Industry veteran offers advice on managing through a downturn
After the economic crash of 2008-2009, retailers that successfully weathered the storm may be tempted to breathe a sigh of relief. However, John B. Heroux, president of Colonial Lumber Management in Bedford, N.H., and 48-year veteran of the wholesale building materials business, warned managers not to let their guard down.
It may seem like the worst is over, but Heroux cautioned against what he calls “‘we made it through the worst, everything’s fine’ syndrome.” Instead, Heroux advised that sales managers continue to evaluate the performance of their salespeople, particularly when it comes to seeking out new businesses off the beaten path. Thinking about ways to keep salespeople motivated, especially those who may be underperforming, is key, according to Heroux: “How many new accounts have your salespeople opened? Do they treat their territory like a series of bus stops, and make the same calls every day? … If so, motivation needed.”
Investing in IT upgrades may not be the first thing on anyone’s mind in these economic times. Still, Heroux suggested that in addition to evaluating and motivating salespeople, it is important to keep in mind the IT system and its ability to provide information about whether all products are being sold.
Above all, Heroux suggested that managers continue to actively ask themselves a number of questions about their company’s performance, and how sales might be improved: “What do you do with the salesperson who can’t sell an account in his/her assigned piece of geography? Is this an account that your firm has never sold? How do you get that customer to at least listen?"
Failing to ask such questions, and growing complacent when it seems as though things may be looking up, should be avoided at all costs. “We’re not out of the woods yet by any means,” Heroux said.
Mold Armor announces patents on delivery method
W.M. Barr, the maker of Mold Armor, said the company has acquired the rights to the patented delivery method for hose end products that feature a bleach-based formula.
“Since its introduction, the Mold Armor hose end business has grown faster than we could have ever imagined,” said Wendy Groover, senior brand manager for Mold Armor. “Acquiring the patent will protect this important piece of our business, and we’d like for retailers to be aware of this new directive so they will have every opportunity to alter their purchasing and stocking practices.”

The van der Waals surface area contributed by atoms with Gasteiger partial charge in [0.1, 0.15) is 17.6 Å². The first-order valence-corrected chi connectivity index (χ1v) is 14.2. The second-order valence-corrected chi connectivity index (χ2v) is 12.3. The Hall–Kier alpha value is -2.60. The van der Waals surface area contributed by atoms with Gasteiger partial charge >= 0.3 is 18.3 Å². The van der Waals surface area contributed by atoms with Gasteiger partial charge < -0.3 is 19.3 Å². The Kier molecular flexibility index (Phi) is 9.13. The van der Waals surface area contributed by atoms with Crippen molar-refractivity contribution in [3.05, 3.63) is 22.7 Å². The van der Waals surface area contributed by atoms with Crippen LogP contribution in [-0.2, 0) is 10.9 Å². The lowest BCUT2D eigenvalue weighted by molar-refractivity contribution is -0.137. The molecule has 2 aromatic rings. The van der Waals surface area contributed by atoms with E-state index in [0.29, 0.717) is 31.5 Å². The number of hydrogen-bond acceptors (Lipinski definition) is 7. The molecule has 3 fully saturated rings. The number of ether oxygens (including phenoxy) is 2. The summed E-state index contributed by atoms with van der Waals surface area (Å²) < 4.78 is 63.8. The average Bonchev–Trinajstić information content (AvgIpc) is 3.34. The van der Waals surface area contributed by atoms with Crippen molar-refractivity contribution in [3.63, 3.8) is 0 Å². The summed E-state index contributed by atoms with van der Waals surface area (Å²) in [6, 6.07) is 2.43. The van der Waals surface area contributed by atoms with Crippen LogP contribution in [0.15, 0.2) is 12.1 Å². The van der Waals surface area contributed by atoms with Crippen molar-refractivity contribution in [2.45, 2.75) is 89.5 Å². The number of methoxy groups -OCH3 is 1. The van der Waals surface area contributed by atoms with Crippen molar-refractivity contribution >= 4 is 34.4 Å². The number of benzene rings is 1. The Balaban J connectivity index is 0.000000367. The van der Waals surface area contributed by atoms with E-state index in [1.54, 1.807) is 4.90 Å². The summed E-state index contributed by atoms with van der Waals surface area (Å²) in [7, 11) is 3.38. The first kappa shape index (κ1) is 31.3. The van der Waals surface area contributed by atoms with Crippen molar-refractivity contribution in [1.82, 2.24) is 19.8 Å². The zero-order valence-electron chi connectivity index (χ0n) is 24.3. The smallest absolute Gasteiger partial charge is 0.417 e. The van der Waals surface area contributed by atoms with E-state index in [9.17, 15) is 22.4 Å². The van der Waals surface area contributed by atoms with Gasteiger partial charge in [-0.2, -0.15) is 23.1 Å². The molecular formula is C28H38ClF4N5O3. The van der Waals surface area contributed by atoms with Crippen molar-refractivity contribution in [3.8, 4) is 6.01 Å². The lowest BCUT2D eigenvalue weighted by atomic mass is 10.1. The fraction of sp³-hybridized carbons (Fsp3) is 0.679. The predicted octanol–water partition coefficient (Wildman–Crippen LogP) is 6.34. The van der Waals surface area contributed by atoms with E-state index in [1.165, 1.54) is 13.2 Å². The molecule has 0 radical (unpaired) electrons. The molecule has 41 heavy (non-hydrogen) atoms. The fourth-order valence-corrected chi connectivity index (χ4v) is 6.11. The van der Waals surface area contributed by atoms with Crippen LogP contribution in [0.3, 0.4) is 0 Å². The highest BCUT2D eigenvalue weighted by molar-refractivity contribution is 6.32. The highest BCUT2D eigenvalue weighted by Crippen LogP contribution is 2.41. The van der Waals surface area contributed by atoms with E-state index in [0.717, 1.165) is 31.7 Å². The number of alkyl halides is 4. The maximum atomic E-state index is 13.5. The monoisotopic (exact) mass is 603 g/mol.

The exclusive rights apply to Mold Armor’s E-Z House Wash and E-Z Deck Wash.
Founded in 2008, Mold Armor introduced the hose end products to the market in an effort to provide customers with an easy way to clean their home’s exterior surfaces.
Sears inks deal with military exchanges
Sears Home Services has entered into agreements with three branches of the military to provide delivery and installation services for merchandise sold through their stores in the continental U.S. After success with initial pilots, Sears began the nationwide launch on June 8, at various Navy, Army, and Air Force Exchanges that sell home improvement services such as siding, windows, cabinet refacing, kitchen remodeling, roofing, carpet, and upholstery cleaning, air duct cleaning and garage door installation and repair.
The agreements involve separate contracts with the Exchange (previously known as the Army and Air Force Exchange Services) and Navy Exchange Services (NEX).
Sears Home Service, the nation’s largest product repair service provider, employs more than 8,600 service technicians and delivers a broad range of retail-related residential and commercial services across all 50 states, Puerto Rico, Guam, and the Virgin Islands.